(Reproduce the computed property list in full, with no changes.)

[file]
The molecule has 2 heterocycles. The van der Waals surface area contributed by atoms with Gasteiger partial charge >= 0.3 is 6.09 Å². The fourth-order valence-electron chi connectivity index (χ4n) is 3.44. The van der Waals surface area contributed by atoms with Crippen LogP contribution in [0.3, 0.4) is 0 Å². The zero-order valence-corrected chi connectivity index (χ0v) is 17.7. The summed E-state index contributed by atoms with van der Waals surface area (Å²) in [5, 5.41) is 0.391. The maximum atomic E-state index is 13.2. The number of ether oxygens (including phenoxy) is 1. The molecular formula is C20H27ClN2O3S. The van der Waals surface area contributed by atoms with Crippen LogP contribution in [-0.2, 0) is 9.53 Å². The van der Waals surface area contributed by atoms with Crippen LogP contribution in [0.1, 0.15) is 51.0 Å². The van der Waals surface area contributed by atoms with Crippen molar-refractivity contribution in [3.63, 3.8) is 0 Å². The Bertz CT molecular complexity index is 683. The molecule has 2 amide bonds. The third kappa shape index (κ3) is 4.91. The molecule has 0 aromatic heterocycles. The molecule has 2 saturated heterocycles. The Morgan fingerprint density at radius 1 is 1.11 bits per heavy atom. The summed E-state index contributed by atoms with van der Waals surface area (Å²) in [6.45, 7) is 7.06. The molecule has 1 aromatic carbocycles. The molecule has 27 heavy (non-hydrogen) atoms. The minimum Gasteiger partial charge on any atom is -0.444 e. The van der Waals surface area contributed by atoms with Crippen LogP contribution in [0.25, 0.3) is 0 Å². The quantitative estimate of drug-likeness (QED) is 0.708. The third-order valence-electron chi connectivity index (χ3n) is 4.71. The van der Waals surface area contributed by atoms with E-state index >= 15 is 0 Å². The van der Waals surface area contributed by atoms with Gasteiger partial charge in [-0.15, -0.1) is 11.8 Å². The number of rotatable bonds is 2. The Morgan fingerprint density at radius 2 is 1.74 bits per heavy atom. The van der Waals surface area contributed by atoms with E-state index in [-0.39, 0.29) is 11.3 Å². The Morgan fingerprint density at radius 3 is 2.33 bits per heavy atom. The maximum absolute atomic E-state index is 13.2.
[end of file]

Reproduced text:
The molecule has 2 heterocycles. The van der Waals surface area contributed by atoms with Gasteiger partial charge >= 0.3 is 6.09 Å². The fourth-order valence-electron chi connectivity index (χ4n) is 3.44. The van der Waals surface area contributed by atoms with Crippen LogP contribution in [0.3, 0.4) is 0 Å². The zero-order valence-corrected chi connectivity index (χ0v) is 17.7. The summed E-state index contributed by atoms with van der Waals surface area (Å²) in [5, 5.41) is 0.391. The maximum atomic E-state index is 13.2. The number of ether oxygens (including phenoxy) is 1. The molecular formula is C20H27ClN2O3S. The van der Waals surface area contributed by atoms with Crippen LogP contribution in [-0.2, 0) is 9.53 Å². The van der Waals surface area contributed by atoms with Crippen LogP contribution in [0.1, 0.15) is 51.0 Å². The van der Waals surface area contributed by atoms with Crippen molar-refractivity contribution in [3.63, 3.8) is 0 Å². The Bertz CT molecular complexity index is 683. The molecule has 2 amide bonds. The third kappa shape index (κ3) is 4.91. The molecule has 0 aromatic heterocycles. The molecule has 2 saturated heterocycles. The Morgan fingerprint density at radius 1 is 1.11 bits per heavy atom. The summed E-state index contributed by atoms with van der Waals surface area (Å²) in [6.45, 7) is 7.06. The molecule has 1 aromatic carbocycles. The molecule has 27 heavy (non-hydrogen) atoms. The minimum Gasteiger partial charge on any atom is -0.444 e. The van der Waals surface area contributed by atoms with Crippen LogP contribution in [0.25, 0.3) is 0 Å². The quantitative estimate of drug-likeness (QED) is 0.708. The third-order valence-electron chi connectivity index (χ3n) is 4.71. The van der Waals surface area contributed by atoms with E-state index >= 15 is 0 Å². The van der Waals surface area contributed by atoms with Gasteiger partial charge in [-0.15, -0.1) is 11.8 Å². The number of rotatable bonds is 2. The Morgan fingerprint density at radius 2 is 1.74 bits per heavy atom. The van der Waals surface area contributed by atoms with E-state index in [-0.39, 0.29) is 11.3 Å². The Morgan fingerprint density at radius 3 is 2.33 bits per heavy atom. The maximum absolute atomic E-state index is 13.2.